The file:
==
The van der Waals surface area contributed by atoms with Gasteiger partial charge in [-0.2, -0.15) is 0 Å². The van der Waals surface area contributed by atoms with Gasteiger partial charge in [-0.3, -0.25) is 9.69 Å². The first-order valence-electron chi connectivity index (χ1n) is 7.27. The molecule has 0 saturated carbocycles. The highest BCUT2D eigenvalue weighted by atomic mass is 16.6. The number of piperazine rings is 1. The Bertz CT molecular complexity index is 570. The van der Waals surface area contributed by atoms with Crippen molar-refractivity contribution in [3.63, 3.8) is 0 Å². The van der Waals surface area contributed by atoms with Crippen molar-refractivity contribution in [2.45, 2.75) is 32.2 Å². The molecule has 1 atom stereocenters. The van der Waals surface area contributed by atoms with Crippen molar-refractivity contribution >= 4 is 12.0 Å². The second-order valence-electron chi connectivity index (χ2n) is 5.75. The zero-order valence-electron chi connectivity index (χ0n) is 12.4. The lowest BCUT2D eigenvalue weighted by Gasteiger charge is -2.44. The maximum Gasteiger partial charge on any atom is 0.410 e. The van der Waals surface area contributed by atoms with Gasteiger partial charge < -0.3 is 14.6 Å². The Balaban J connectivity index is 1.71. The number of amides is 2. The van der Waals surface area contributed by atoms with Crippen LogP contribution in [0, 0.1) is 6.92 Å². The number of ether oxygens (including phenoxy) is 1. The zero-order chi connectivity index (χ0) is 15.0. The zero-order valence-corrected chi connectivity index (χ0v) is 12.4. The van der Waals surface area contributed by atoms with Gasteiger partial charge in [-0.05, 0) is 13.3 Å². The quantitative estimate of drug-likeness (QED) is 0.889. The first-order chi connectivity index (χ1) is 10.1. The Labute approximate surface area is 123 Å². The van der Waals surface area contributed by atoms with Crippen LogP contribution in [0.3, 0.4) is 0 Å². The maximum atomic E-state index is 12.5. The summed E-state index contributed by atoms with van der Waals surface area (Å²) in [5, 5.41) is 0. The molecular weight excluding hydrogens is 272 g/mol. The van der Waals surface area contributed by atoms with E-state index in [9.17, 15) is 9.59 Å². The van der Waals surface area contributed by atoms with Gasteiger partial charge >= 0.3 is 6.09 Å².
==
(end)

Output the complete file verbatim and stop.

The van der Waals surface area contributed by atoms with Gasteiger partial charge in [-0.2, -0.15) is 0 Å². The van der Waals surface area contributed by atoms with Gasteiger partial charge in [-0.3, -0.25) is 9.69 Å². The first-order valence-electron chi connectivity index (χ1n) is 7.27. The molecule has 0 saturated carbocycles. The highest BCUT2D eigenvalue weighted by atomic mass is 16.6. The number of piperazine rings is 1. The Bertz CT molecular complexity index is 570. The van der Waals surface area contributed by atoms with Crippen molar-refractivity contribution in [3.63, 3.8) is 0 Å². The van der Waals surface area contributed by atoms with Crippen molar-refractivity contribution in [2.45, 2.75) is 32.2 Å². The molecule has 1 atom stereocenters. The van der Waals surface area contributed by atoms with Crippen molar-refractivity contribution >= 4 is 12.0 Å². The second-order valence-electron chi connectivity index (χ2n) is 5.75. The zero-order valence-electron chi connectivity index (χ0n) is 12.4. The lowest BCUT2D eigenvalue weighted by Gasteiger charge is -2.44. The maximum Gasteiger partial charge on any atom is 0.410 e. The van der Waals surface area contributed by atoms with Gasteiger partial charge < -0.3 is 14.6 Å². The Balaban J connectivity index is 1.71. The number of amides is 2. The van der Waals surface area contributed by atoms with Crippen LogP contribution in [0, 0.1) is 6.92 Å². The number of ether oxygens (including phenoxy) is 1. The zero-order chi connectivity index (χ0) is 15.0. The zero-order valence-corrected chi connectivity index (χ0v) is 12.4. The van der Waals surface area contributed by atoms with Gasteiger partial charge in [-0.05, 0) is 13.3 Å². The quantitative estimate of drug-likeness (QED) is 0.889. The first-order chi connectivity index (χ1) is 10.1. The Labute approximate surface area is 123 Å². The van der Waals surface area contributed by atoms with Crippen LogP contribution in [0.3, 0.4) is 0 Å². The maximum atomic E-state index is 12.5. The summed E-state index contributed by atoms with van der Waals surface area (Å²) in [5, 5.41) is 0. The molecular weight excluding hydrogens is 272 g/mol. The van der Waals surface area contributed by atoms with E-state index in [9.17, 15) is 9.59 Å². The van der Waals surface area contributed by atoms with Gasteiger partial charge >= 0.3 is 6.09 Å².